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Romeo Is Bleeding


‘…Medak’s film is something more than a cop thriller or action movie, but a meditation on not knowing that fate has caught up with you until it’s too late…’

Peter Medak’s blistering neo-noir was not what I was looking for when I saw it on a late-night cinema screening at my local flea-pit back in 1993; it might have been tough and violent, but the story was also the absolute opposite of what I was hoping to see as a young man. Rather than a tough guy sorting out trouble, the main character seemed to be weak and hopeless, easily manipulated by the various mafia elements surrounding him; to that extent, it seems to pre-date the cowardly anti-protagonist of Ridley Scott’s equally ignored The Counsellor. A new blu-ray print from the BFI is here to rescue this abrasive thriller from the memory junk-pile; in retrospect, Romeo Is Bleeding anticipates the colourful, grungy bite of Tarantino, shot the same year that Reservoir Dogs was released.

The title comes from a Tom Waits song; the hard-boiled narration feels like it’s written in a similar idiom. Using a conventional Sophoclean structure, we open with cop Jack Grimaldi (Gary Oldman) explaining how he came to be behind the wheel of a runaway car having the last breath squeezed out of him by the deadly legs of assassin Mona Demarkov (Lena Olin). We reverse swiftly from the scene of the crime, and see how Grimaldi was charged with killing Mona by mob boss Falcone (Roy Scheider), and how he ended up making out on the floor of a safe-house with her. The problem from Grimaldi is; he’s been playing all ends, and is in deep with police corruption, AND the mob, and getting pay-offs and bribes is a way of life; he has a secret stash of cash that’s taking over his life ‘I just had to feed the hole,’ Grimaldi complains regularly. Any Freudian interpretations are correct; Jack has a frustrated mistress named Sheri (Juliette Lewis) as well as a wife Natalie (Annabelle Sciorra) who confronts him at gunpoint when he comes home from a shift. Everyone wants a share of Jack’s cashola, but the way things are going, he’s unlikely to live to enjoy it for himself…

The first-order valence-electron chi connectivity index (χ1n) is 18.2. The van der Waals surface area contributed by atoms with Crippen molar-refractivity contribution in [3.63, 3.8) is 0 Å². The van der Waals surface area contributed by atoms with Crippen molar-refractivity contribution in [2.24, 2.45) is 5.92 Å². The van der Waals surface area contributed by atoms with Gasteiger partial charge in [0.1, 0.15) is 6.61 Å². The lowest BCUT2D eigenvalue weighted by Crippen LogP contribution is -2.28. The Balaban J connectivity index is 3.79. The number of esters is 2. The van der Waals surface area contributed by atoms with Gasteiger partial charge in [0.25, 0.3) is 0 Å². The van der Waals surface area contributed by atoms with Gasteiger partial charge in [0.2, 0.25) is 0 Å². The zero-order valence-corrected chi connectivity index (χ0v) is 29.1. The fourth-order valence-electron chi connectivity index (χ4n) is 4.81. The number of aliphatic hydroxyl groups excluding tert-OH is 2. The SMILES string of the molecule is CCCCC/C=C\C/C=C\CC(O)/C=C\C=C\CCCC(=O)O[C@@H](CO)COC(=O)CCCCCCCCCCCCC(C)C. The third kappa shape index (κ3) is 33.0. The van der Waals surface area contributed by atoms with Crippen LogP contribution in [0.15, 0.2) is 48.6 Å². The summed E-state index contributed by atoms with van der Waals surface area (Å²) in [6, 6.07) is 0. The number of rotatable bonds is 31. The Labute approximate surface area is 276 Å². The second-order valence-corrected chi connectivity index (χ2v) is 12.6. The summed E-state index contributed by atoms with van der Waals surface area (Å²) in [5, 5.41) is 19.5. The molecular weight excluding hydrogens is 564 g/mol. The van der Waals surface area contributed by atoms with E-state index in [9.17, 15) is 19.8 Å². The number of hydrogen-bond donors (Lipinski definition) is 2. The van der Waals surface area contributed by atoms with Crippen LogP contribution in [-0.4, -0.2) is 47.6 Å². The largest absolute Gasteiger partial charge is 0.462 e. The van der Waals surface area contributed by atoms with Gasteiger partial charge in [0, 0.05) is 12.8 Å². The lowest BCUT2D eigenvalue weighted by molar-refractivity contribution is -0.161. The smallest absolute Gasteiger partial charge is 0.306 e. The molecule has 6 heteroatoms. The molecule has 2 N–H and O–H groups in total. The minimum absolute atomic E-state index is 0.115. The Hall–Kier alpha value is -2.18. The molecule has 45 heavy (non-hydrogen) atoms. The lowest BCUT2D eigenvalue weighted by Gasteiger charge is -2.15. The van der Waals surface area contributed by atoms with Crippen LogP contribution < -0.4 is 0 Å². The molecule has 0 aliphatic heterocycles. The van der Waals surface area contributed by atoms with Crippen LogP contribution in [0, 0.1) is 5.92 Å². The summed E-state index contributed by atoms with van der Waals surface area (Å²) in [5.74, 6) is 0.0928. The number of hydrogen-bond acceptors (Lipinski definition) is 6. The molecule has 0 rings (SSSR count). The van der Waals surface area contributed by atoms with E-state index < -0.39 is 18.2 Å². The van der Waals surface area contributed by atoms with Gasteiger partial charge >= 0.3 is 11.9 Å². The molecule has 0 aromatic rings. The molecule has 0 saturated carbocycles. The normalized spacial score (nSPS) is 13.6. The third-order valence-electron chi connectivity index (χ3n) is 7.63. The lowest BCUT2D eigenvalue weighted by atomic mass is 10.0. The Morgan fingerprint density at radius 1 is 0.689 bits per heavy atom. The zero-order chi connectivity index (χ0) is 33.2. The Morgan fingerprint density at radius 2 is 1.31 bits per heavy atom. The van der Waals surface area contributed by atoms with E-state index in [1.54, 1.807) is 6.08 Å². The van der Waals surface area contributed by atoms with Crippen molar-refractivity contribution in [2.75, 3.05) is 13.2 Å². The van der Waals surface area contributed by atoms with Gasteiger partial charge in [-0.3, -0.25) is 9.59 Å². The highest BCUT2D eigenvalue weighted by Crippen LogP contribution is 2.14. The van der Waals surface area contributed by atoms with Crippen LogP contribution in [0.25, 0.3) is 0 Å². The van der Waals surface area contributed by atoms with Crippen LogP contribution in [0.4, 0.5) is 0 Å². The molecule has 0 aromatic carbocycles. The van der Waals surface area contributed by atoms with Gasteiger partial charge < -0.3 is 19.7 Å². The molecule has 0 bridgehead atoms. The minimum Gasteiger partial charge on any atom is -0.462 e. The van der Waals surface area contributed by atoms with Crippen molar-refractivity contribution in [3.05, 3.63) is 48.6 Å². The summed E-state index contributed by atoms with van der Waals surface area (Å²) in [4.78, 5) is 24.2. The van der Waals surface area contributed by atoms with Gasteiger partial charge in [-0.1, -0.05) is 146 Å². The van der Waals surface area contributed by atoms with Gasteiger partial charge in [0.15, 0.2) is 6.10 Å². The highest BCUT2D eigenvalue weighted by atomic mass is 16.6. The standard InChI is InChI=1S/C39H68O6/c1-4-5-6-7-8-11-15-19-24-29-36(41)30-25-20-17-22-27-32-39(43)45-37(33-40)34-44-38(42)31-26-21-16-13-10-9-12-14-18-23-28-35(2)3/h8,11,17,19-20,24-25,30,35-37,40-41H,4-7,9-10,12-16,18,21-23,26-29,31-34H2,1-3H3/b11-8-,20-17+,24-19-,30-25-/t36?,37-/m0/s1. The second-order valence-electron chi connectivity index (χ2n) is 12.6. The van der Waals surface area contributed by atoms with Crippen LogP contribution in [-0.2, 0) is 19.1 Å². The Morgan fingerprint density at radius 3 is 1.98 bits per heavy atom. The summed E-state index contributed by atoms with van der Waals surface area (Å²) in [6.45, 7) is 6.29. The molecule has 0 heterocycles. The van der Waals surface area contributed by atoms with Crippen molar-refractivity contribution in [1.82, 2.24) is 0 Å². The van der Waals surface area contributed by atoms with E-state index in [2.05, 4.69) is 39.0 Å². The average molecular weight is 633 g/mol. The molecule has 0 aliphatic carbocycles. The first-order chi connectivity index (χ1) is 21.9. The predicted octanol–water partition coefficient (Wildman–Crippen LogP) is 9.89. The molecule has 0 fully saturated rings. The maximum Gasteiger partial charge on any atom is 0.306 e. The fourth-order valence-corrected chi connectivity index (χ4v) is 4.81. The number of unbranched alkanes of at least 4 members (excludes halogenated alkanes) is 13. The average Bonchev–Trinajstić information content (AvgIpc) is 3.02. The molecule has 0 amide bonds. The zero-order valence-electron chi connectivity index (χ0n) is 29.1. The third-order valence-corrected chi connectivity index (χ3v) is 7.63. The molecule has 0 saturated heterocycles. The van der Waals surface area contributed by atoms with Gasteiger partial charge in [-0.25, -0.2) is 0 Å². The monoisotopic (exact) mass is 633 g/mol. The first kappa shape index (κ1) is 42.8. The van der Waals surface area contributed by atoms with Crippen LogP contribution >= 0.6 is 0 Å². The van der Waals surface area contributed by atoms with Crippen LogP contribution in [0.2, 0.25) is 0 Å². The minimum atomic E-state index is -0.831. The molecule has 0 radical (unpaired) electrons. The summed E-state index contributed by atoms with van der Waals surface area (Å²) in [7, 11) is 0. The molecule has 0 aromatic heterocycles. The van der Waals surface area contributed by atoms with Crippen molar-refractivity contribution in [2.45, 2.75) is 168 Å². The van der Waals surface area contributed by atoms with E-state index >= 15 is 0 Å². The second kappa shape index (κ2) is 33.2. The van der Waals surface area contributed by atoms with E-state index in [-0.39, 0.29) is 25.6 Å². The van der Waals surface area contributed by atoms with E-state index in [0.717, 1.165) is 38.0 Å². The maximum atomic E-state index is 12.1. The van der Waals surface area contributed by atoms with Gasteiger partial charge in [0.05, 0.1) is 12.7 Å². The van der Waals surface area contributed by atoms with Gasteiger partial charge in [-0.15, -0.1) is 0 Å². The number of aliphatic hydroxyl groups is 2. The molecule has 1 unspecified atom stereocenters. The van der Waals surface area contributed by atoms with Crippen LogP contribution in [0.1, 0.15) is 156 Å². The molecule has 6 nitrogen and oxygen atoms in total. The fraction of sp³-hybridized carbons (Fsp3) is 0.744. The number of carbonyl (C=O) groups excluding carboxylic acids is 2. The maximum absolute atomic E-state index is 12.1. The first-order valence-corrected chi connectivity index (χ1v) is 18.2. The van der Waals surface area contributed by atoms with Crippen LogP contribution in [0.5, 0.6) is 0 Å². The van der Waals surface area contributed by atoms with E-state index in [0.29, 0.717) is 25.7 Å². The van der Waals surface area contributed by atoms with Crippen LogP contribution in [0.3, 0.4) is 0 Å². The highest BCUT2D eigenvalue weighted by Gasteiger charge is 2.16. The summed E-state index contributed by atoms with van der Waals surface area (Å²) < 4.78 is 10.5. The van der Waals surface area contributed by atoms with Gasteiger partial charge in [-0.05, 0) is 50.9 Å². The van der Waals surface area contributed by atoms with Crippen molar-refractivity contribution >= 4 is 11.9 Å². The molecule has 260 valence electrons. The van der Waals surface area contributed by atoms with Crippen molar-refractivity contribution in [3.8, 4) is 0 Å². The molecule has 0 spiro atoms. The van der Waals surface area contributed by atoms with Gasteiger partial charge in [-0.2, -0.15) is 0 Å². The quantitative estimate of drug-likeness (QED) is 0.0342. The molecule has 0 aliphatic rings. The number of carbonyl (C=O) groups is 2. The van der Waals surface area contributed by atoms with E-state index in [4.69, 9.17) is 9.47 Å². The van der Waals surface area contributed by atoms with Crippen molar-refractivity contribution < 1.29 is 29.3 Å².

Oldman has since proved himself both a great movie star and an accomplished character actor; here, he fuses both into a punkish display, complete with a little Mean Streets rooftop dance as he takes his place for a voyeuristic stake-out. Medak never puts a Kubrickan imprint on his work, but lets the material talk and gives actors their head to be creative; Oldman delivers a slippery, evasive and increasingly desperate performance here. Olin makes a kick-ass nemesis, and there’s salty support from Ron Pearlman, Michael Wincott and Dennis Farina, all folk cut out to populate an urban crime story. And the whole things slams together; Walter Murch edits, arguably the best in the business at the time.

As well as a commentary by author and film critic Alexandra Heller-Nicholas, this lush BFI re-master features a lengthy and highly enjoyable interview with Medak, giving a neat review of some career highlights (The Ruling Class, The Changeling). I saw Medak a couple of years ago touring with his recollections of fighting Peter Sellers in the 70’s, and he’s great value for anecdotes and insight. Medak offers some choice recollections about how to persuade Oldman ; ‘I phoned him up and told him to make his f**king mind up!’. The print comes up great, with choice locations in Queens and Coney Island, and there’s also a chance to enjoy some of Mark Isham’s jazzy score in isolation.

I wasn’t the only one who didn’t care for this film on release; critics carped, audiences stayed away, and even Jon Bon Jovi refused to provide a song (Always) for the soundtrack. Nearly thirty years later, Romeo is Bleeding emerges as one of the best films of the 90’s, urgent, questioning, and indicative of a society eating and destroying itself. Medak notes that he and Oldman had discussed a film of JP Donleavy’s The Ginger Man, which has a similarly venal protagonist; like Jack Grimaldi, these are men on a self-destructive mission, and Medak’s film is something more than a cop thriller or action movie, but a meditation on not knowing that fate has caught up with you until it’s too late…

Thanks to the BFI for advanced blu-ray access to Romeo Is Bleeding.

Out on blu-ray, digital and DVD from March 8th in the UK. Link below.


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    • You have better taste than I did in my early twenties! Looks better now than back in the day; I was looking for carnage not character…

    • Just had a look at the lyrics, and it doesn’t have any direct bearing on the film. My guess is that the idea of a loveboy character getting into violent bother works from Shakespear onwards, and works for the song and this movie…

    • Misunderstood as a comedy at the time, and wrongly marketed as one. There are black comedy elements, but no, it’s a noir. No Hemsworths.

      • He doesn”t have to be in a movie for me to like it! I really like Gary Oldman and Lena Olin (a bit underrated I always thought but probably not to you professional reviewers) and it’s rentable on Amazon Prime so thanks! Going to do this at the weekend, 🙂 Big Yep.

  1. I liked this at the time, and it did get good reviews. The weak protagonist is pretty standard noir, where you get a guy who is pushed to his limits, and Oldman is perfectly suited for it. Haven’t checked this out for a while now but should go back. I’m sure I won’t be watching this spiffy restoration though.

    • Either the film has changed or I have, because I’ve gone 360 on this. Or 180, I’m never sure. 180, I think. It’s good.

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